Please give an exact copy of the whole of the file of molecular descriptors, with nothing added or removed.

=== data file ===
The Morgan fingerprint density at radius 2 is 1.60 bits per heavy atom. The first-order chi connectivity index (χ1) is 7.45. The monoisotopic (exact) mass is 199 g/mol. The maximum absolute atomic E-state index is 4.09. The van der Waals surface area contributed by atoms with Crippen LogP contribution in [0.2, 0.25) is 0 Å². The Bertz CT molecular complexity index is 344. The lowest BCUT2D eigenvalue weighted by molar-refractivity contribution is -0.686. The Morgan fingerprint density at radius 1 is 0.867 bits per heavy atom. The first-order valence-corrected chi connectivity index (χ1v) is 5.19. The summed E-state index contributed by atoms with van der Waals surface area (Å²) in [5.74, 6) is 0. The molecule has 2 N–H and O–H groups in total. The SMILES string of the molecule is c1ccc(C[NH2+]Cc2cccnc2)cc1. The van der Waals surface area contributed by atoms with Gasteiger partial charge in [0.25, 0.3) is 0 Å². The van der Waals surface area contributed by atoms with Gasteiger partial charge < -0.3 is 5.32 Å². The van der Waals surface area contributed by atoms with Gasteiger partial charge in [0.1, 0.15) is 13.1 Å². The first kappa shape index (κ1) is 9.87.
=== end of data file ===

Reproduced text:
The Morgan fingerprint density at radius 2 is 1.60 bits per heavy atom. The first-order chi connectivity index (χ1) is 7.45. The monoisotopic (exact) mass is 199 g/mol. The maximum absolute atomic E-state index is 4.09. The van der Waals surface area contributed by atoms with Crippen LogP contribution in [0.2, 0.25) is 0 Å². The Bertz CT molecular complexity index is 344. The lowest BCUT2D eigenvalue weighted by molar-refractivity contribution is -0.686. The Morgan fingerprint density at radius 1 is 0.867 bits per heavy atom. The first-order valence-corrected chi connectivity index (χ1v) is 5.19. The summed E-state index contributed by atoms with van der Waals surface area (Å²) in [5.74, 6) is 0. The molecule has 2 N–H and O–H groups in total. The SMILES string of the molecule is c1ccc(C[NH2+]Cc2cccnc2)cc1. The van der Waals surface area contributed by atoms with Gasteiger partial charge in [0.25, 0.3) is 0 Å². The van der Waals surface area contributed by atoms with Gasteiger partial charge < -0.3 is 5.32 Å². The van der Waals surface area contributed by atoms with Gasteiger partial charge in [0.1, 0.15) is 13.1 Å². The first kappa shape index (κ1) is 9.87.